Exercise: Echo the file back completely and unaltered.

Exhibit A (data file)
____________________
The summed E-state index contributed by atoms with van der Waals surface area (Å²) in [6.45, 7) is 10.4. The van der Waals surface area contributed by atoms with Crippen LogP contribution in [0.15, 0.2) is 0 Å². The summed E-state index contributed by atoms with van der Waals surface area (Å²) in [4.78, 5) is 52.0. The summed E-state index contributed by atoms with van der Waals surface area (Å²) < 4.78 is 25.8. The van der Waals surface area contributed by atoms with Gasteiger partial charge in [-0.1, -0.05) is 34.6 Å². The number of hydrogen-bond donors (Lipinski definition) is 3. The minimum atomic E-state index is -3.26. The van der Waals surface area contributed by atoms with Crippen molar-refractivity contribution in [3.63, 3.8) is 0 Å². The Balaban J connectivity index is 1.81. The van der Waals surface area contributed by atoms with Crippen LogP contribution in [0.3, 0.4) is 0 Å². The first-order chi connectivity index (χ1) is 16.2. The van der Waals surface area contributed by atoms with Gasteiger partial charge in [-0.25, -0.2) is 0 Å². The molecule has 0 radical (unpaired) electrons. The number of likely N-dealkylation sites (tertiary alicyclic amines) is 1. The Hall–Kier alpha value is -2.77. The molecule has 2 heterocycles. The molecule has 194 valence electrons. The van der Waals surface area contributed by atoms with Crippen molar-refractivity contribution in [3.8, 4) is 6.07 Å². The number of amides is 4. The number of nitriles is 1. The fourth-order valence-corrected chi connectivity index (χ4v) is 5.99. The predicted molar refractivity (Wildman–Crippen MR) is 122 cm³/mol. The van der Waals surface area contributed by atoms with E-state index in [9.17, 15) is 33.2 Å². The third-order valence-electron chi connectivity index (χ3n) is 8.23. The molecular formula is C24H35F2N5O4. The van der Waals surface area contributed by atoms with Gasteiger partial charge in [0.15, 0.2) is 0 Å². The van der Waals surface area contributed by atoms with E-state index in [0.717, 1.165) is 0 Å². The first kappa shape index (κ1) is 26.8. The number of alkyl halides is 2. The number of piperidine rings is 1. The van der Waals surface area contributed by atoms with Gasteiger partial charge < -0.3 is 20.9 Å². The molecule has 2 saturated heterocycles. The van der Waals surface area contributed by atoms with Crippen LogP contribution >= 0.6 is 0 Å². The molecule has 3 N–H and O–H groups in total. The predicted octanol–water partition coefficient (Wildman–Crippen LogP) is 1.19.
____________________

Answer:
The summed E-state index contributed by atoms with van der Waals surface area (Å²) in [6.45, 7) is 10.4. The van der Waals surface area contributed by atoms with Crippen LogP contribution in [0.15, 0.2) is 0 Å². The summed E-state index contributed by atoms with van der Waals surface area (Å²) in [4.78, 5) is 52.0. The summed E-state index contributed by atoms with van der Waals surface area (Å²) < 4.78 is 25.8. The van der Waals surface area contributed by atoms with Gasteiger partial charge in [-0.1, -0.05) is 34.6 Å². The number of hydrogen-bond donors (Lipinski definition) is 3. The minimum atomic E-state index is -3.26. The van der Waals surface area contributed by atoms with Crippen molar-refractivity contribution in [3.63, 3.8) is 0 Å². The Balaban J connectivity index is 1.81. The van der Waals surface area contributed by atoms with Crippen LogP contribution in [0.3, 0.4) is 0 Å². The first-order chi connectivity index (χ1) is 16.2. The van der Waals surface area contributed by atoms with Gasteiger partial charge in [-0.25, -0.2) is 0 Å². The molecule has 0 radical (unpaired) electrons. The number of likely N-dealkylation sites (tertiary alicyclic amines) is 1. The Hall–Kier alpha value is -2.77. The molecule has 2 heterocycles. The molecule has 194 valence electrons. The van der Waals surface area contributed by atoms with Crippen molar-refractivity contribution in [3.8, 4) is 6.07 Å². The number of amides is 4. The number of nitriles is 1. The fourth-order valence-corrected chi connectivity index (χ4v) is 5.99. The predicted molar refractivity (Wildman–Crippen MR) is 122 cm³/mol. The van der Waals surface area contributed by atoms with E-state index in [9.17, 15) is 33.2 Å². The third-order valence-electron chi connectivity index (χ3n) is 8.23. The molecular formula is C24H35F2N5O4. The van der Waals surface area contributed by atoms with Gasteiger partial charge in [0.15, 0.2) is 0 Å². The van der Waals surface area contributed by atoms with E-state index in [0.717, 1.165) is 0 Å². The first kappa shape index (κ1) is 26.8. The number of alkyl halides is 2. The number of piperidine rings is 1. The van der Waals surface area contributed by atoms with Gasteiger partial charge < -0.3 is 20.9 Å². The molecule has 2 saturated heterocycles. The van der Waals surface area contributed by atoms with Crippen LogP contribution >= 0.6 is 0 Å². The molecule has 3 N–H and O–H groups in total. The predicted octanol–water partition coefficient (Wildman–Crippen LogP) is 1.19.